Figure 7.
 
The new shape examples used in Experiment 1c are shown.
Results
Incorrect trials (3.85% of total trials) were deleted. Trials in which reaction time was less than 150 ms and greater or less than 3 SD from an individual's mean reaction time (1.06% of total trials) were eliminated from further analysis. Categorization task results showed that the causal origins of shapes were perceived as we intended: Complete shapes were undoubtedly perceived as complete (M = 7.00, SD = 0), bitten shapes were also perceived as bitten (M = 6.00, SD = 1.56), and imposed shapes were perceived as imposed (M = 4.84, SD = 1.75). The rating data were submitted to a one-way ANOVA with shape type on three levels (complete, bitten, impose), and the results revealed a significant main effect of shape type, F(2, 74) = 18.57, p < 0.001. Multiple comparisons with Bonferroni's correction showed that the ratings of complete shapes were higher than that of bitten and imposed shapes (ps < 0.001), but the rating of bitten and imposed shapes did not differ between each other. Therefore, the participants interpreted similar jagged outlines according to different causal origins. 
Data of complete shapes
This part of the data was analyzed in a one-way ANOVA with position on four levels (upper left, upper right, lower left, lower right). The main effect was not significant, F(3, 96) = 0.34, p = 0.80. 
Data of bitten and imposed shapes
This part of the data (Figure 8) was also analyzed in a 4 (position: historical position, opposite-history position, orthogonal P1, orthogonal P2) × 2 (shape: bitten, imposed) repeated-measures ANOVA. The results showed that the main effect of shape did not reach significance, F(1, 24) = 2.18, p > 0.15. The main effect of position was significant, F(1.35, 32.56) = 9.90, p = 0.002, ηp2 = 0.292, qualified by a significant interaction effect of shape and position, F(1.51, 36.22) = 11.42, p < 0.001, ηp2 = 0.322. Simple effect analysis with Bonferroni's correction showed that when the participants were presented with bitten shapes, they were slower to identify the probe that appeared at the historical position (M = 516.34 ms, SD = 125.99) than that at the opposite-history position (M = 452.25 ms, SD = 57.62, t(24) = 3.27, p = 0.019, d_z = 0.65), orthogonal P1 (M = 425.89 ms, SD = 50.12, t(24) = 3.92, p = 0.004, d_z = 0.78), and orthogonal P2 (M = 432.85 ms, SD = 53.61, t(24) = 3.65, p = 0.008, d_z = 0.73). In addition, the probe that appeared at orthogonal P1 was identified significantly faster than that at the opposite-history position, t(24) = 3.24, p = 0.021, d_z = 0.65. When the participants were presented with imposed shapes, they were significantly slower to identify the probe that appeared at the opposite-history position (M = 508.13 ms, SD = 111.27) than that at the historical position (M = 459.61 ms, SD = 74.05, t(24) = 3.67, p = 0.007, d_z = 0.73) and orthogonal P1 (M = 433.69 ms, SD = 55.77, t(24) = 3.83, p = 0.005, d_z = 0.77) and were slightly slower than that at orthogonal P2 (M = 448.99 ms, SD = 76.33, p = 0.074).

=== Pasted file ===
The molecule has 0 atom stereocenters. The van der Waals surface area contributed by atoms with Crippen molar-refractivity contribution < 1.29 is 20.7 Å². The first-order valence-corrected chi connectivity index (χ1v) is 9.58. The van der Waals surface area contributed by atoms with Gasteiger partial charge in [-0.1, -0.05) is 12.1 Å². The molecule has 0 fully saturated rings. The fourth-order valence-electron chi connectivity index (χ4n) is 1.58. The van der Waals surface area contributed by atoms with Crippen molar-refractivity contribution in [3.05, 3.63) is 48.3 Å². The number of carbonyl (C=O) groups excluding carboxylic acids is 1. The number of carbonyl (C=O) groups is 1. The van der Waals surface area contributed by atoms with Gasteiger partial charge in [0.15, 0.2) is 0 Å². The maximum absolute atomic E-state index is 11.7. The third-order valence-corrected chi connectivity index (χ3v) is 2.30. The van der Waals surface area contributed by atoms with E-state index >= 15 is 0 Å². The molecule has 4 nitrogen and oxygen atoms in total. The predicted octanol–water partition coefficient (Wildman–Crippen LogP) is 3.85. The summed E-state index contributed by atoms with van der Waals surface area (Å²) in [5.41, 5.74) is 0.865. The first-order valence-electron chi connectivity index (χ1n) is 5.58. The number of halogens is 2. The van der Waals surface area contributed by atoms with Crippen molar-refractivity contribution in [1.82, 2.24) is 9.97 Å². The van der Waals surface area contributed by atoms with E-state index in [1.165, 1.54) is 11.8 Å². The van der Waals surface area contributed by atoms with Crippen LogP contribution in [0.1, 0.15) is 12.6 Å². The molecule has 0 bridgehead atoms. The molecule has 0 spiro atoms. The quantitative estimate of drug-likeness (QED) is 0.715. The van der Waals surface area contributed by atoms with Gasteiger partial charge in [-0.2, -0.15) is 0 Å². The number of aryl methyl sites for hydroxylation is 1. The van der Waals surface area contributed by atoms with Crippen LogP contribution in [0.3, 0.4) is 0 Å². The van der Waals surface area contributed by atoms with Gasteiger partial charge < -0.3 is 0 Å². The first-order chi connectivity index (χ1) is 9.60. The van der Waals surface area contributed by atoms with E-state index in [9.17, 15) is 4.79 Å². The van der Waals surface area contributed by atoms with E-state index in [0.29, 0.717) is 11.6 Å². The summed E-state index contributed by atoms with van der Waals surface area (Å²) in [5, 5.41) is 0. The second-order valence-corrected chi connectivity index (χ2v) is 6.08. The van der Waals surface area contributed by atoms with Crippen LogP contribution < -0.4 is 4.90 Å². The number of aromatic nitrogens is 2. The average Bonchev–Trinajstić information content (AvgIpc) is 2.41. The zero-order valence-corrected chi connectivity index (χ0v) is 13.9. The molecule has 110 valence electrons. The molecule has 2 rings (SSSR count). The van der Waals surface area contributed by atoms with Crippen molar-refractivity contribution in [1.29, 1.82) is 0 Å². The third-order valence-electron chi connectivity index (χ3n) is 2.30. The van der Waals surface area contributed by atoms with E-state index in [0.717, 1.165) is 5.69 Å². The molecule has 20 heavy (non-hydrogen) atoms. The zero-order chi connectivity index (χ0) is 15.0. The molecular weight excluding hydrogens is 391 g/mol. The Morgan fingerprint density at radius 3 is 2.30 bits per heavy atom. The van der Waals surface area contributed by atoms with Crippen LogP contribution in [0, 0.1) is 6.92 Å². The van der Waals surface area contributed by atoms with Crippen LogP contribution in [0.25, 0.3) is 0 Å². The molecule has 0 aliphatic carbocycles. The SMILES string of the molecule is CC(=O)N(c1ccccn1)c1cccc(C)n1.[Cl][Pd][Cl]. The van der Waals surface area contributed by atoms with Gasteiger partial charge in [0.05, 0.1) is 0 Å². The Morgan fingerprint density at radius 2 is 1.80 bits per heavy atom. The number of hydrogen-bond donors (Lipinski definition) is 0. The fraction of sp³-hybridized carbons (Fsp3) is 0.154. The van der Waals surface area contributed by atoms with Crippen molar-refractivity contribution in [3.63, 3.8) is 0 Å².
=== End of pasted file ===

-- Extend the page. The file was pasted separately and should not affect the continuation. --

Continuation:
Figure 8.
 
The reaction time under each condition when the target is the bitten shape or imposed shape is shown.
Figure 8.
 
The reaction time under each condition when the target is the bitten shape or imposed shape is shown.
Discussion
Experiment 1c used imposed shapes that shared similar outlines with bitten shapes to investigate the effect of the visual complexity of jagged outlines on visual attention. Interestingly, the participants were faster in identifying the positions around the complex part of the imposed shape. This result was different from the response pattern to the bitten shape. The difference between the two types of shapes could arise from different perceptual organizations. Different shape features provide different information about the generative processes of these features. The features of bitten shapes were caused by transformations and might result in a sense of loss, which led to a “prospection bias,” as we found in previous experiments. The effect of imposed shape could be related to amodal completion, meaning that our visual system ultimately represents partly occluded objects as completed forms (Guttman, Sekuler, & Kellman, 2003), and this process can be completed only in 100–200 ms (Sekuler & Palmer, 1992). After the imposed shape being amodally completed, the jagged outline served as a salient feature and facilitated our responses. Therefore, visual complexity cannot explain the causal history effect.